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I have a jQuery script that adds a new field to a form, and this field contains dynamic information from an array. The problem is that I can't figure out how to add an array.each to populate the options of the select field within the javascript without breaking the HAML indentation and causing errors.

Here is my best attempt that does not work:

  $('#mylink').click(function() {  
  - myarray.each do |options|  
     <option value="#{options.id}">#{options.name}</option>  

Also tried it with the :javascript filter with no luck.

share|improve this question
Prefix all of your lines with four spaces, rather than surrounding them with backticks, and Stack Overflow will interpret it as a block of code, and your indentation will work correctly. ;) – Nick Lewis Apr 14 '10 at 20:52
Thanks, looks like someone fixed the Markdown indentation issue for me. – Josh Apr 14 '10 at 21:11
up vote 84 down vote accepted

Usually, if something is a pain in haml, it means you should refactor the the tricky bit to a helper or partial and call that.

// some_helper.rb
def new_snazzy_select_tag(options = [])
  select_tag 'tag_name_here', options.map { |option| [option.id, option.name] }

Also, you should use the :javascript filter to render javascript since it will put it in a script tag for you and allow indentation.

Lastly, you can use #{ruby_expression} anywhere in haml, including :javascript filters, which is very handy when you need to output the result of ruby expressions to places that are not directly contents of html elements.

// some_view.html.haml
  $('#mylink').click(function() {  
    $('#mylink').after("#{escape_javascript new_snazzy_select_tag(myarray)}");
share|improve this answer
I am pretty new to web app development, I never thought about using a helper. I have been keeping my code pretty close to MVC, but always wondered how to get around the loops I needed in views. That should work nicely. Thank you for the answer. – Josh Apr 14 '10 at 22:18
Helpers are usually partway between the view and controller. They should never change any server side state, and are simply there to help out with nasty view logic. Ruby in your views should be as minimal as possible to be clear and maintainable. Helpers help with that. – Alex Wayne Apr 15 '10 at 8:57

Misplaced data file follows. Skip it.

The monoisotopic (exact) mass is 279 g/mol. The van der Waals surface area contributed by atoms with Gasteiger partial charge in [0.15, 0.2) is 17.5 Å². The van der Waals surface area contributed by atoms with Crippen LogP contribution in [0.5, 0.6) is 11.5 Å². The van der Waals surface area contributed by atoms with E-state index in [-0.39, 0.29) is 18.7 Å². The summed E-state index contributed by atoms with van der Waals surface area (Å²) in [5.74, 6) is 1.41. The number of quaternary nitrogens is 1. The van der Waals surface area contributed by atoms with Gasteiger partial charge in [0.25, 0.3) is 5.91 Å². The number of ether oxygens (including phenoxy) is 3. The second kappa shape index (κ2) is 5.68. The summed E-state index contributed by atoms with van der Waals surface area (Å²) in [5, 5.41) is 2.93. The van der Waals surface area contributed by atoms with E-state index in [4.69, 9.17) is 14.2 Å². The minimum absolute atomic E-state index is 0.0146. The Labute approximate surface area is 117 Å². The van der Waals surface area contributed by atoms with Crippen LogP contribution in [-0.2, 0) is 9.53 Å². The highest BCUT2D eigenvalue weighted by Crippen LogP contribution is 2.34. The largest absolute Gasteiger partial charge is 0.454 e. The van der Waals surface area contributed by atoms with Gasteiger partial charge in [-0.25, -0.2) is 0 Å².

TL;DR ... ? use #{ruby_expression} Thanks Alex. – umassthrower Aug 6 '12 at 5:55
@umassthrower No, use helper methods. Helper methods are by far the more important point here. You should put only the simplest method invocations in the #{} inside views. – Alex Wayne Aug 6 '12 at 17:21

Try this, it should work (all i did was remove a single space in the fifth line and add the closing quote on the sixth):

  $('#mylink').click(function() {
  - @myarray.each do |options|
    <option value="#{options.id}">#{options.name}</option>

However, assuming you're running this with a ruby script or framework of sorts, why not just do it outside the template? That would probably be most appropriate. In rails/sinatra and other frameworks, you could use a helper method to do this. If you look at the haml reference, they actually discourage use of - to evaluate ruby.

share|improve this answer
I typed in the code from memory without a syntax highlighter, looks like I had a couple errors. I can't test at the moment, but I believe this will still fail. I am going to go the helper route, which I had not thought about before. Thank you. – Josh Apr 14 '10 at 22:18
I had earlier tested the code I put in my answer in a quick sinatra app, and it seemed to work fine (no haml errors). You sure the error isn't elsewhere? Here's the generated output I got, with random option ids and names: pastie.org/920686 – ehsanul Apr 15 '10 at 4:43

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